How to customize Error Pages

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How to customize Error Pages

When any exception is thrown in Symfony2, the exception is caught inside the Kernel class and eventually forwarded to a special controller, TwigBundle:Exception:show for handling. This controller, which lives inside the core TwigBundle, determines which error template to display and the status code that should be set for the given exception.

Error pages can be customized in two different ways, depending on how much control you need:

  1. Customize the error templates of the different error pages (explained below);
  2. Replace the default exception controller TwigBundle:Exception:show with your own controller and handle it however you want (see exception_controller in the Twig reference);

Tip

The customization of exception handling is actually much more powerful than what's written here. An internal event, kernel.exception, is thrown which allows complete control over exception handling. For more information, see kernel.exception Event.

All of the error templates live inside TwigBundle. To override the templates, simply rely on the standard method for overriding templates that live inside a bundle. For more information, see Overriding Bundle Templates.

For example, to override the default error template that's shown to the end-user, create a new template located at app/Resources/TwigBundle/views/Exception/error.html.twig:

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<!DOCTYPE html>
<html>
<head>
    <meta http-equiv="Content-Type" content="text/html; charset=utf-8" />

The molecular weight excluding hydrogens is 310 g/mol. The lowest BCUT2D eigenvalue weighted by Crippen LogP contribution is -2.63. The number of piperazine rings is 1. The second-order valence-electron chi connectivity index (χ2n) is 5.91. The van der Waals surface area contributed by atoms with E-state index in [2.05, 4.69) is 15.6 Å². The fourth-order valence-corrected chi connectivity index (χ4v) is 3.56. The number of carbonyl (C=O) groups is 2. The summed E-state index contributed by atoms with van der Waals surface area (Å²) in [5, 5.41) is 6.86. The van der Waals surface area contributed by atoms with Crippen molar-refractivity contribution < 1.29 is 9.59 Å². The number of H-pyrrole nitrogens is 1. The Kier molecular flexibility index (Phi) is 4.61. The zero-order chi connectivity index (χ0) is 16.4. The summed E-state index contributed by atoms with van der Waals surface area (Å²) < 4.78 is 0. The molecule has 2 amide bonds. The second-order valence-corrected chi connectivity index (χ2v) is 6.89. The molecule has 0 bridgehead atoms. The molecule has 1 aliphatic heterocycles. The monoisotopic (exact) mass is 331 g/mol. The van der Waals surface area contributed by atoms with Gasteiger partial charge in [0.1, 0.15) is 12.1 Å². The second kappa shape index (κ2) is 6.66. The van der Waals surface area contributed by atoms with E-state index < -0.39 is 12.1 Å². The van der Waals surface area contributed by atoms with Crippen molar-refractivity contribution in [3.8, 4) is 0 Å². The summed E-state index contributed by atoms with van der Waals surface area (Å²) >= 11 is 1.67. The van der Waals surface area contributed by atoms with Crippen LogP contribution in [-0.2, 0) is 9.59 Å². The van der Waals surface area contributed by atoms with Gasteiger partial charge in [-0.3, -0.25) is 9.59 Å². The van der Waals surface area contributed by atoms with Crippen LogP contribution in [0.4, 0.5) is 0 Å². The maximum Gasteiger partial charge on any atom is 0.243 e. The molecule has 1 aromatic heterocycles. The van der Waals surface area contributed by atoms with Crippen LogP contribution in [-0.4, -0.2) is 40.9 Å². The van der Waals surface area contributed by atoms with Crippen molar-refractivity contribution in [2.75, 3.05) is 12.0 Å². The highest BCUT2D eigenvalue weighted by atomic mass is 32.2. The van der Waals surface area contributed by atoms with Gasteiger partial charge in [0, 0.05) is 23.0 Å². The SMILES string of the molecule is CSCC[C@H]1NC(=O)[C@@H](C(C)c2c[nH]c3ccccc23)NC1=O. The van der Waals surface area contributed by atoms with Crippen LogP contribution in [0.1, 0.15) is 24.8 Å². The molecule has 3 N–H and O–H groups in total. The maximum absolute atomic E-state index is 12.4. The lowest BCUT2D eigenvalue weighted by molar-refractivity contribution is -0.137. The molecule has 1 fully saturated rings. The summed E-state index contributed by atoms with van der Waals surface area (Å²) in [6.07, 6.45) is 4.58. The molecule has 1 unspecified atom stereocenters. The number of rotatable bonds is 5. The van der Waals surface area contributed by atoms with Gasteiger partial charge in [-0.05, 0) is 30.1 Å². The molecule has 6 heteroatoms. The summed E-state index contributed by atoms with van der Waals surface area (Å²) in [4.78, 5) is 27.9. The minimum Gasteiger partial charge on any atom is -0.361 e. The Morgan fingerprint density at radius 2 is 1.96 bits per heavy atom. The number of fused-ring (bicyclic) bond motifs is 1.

<title>An Error Occurred: {{ status_text }}</title>
</head>
<body>
    <h1>Oops! An Error Occurred</h1>
    <h2>The server returned a "{{ status_code }} {{ status_text }}".</h2>
</body>
</html>

Tip

If you're not familiar with Twig, don't worry. Twig is a simple, powerful and optional templating engine that integrates with Symfony2. For more information about Twig see Creating and using Templates.

In addition to the standard HTML error page, Symfony provides a default error page for many of the most common response formats, including JSON (error.json.twig), XML (error.xml.twig) and even Javascript (error.js.twig), to name a few. To override any of these templates, just create a new file with the same name in the app/Resources/TwigBundle/views/Exception directory. This is the standard way of overriding any template that lives inside a bundle.

Customizing the 404 Page and other Error Pages

You can also customize specific error templates according to the HTTP status code. For instance, create a app/Resources/TwigBundle/views/Exception/error404.html.twig template to display a special page for 404 (page not found) errors.

Symfony uses the following algorithm to determine which template to use:

  • First, it looks for a template for the given format and status code (like error404.json.twig);
  • If it does not exist, it looks for a template for the given format (like error.json.twig);
  • If it does not exist, it falls back to the HTML template (like error.html.twig).

Tip

To see the full list of default error templates, see the Resources/views/Exception directory of the TwigBundle. In a standard Symfony2 installation, the TwigBundle can be found at vendor/symfony/src/Symfony/Bundle/TwigBundle. Often, the easiest way to customize an error page is to copy it from the TwigBundle into app/Resources/TwigBundle/views/Exception and then modify it.

Note

The debug-friendly exception pages shown to the developer can even be customized in the same way by creating templates such as exception.html.twig for the standard HTML exception page or exception.json.twig for the JSON exception page.

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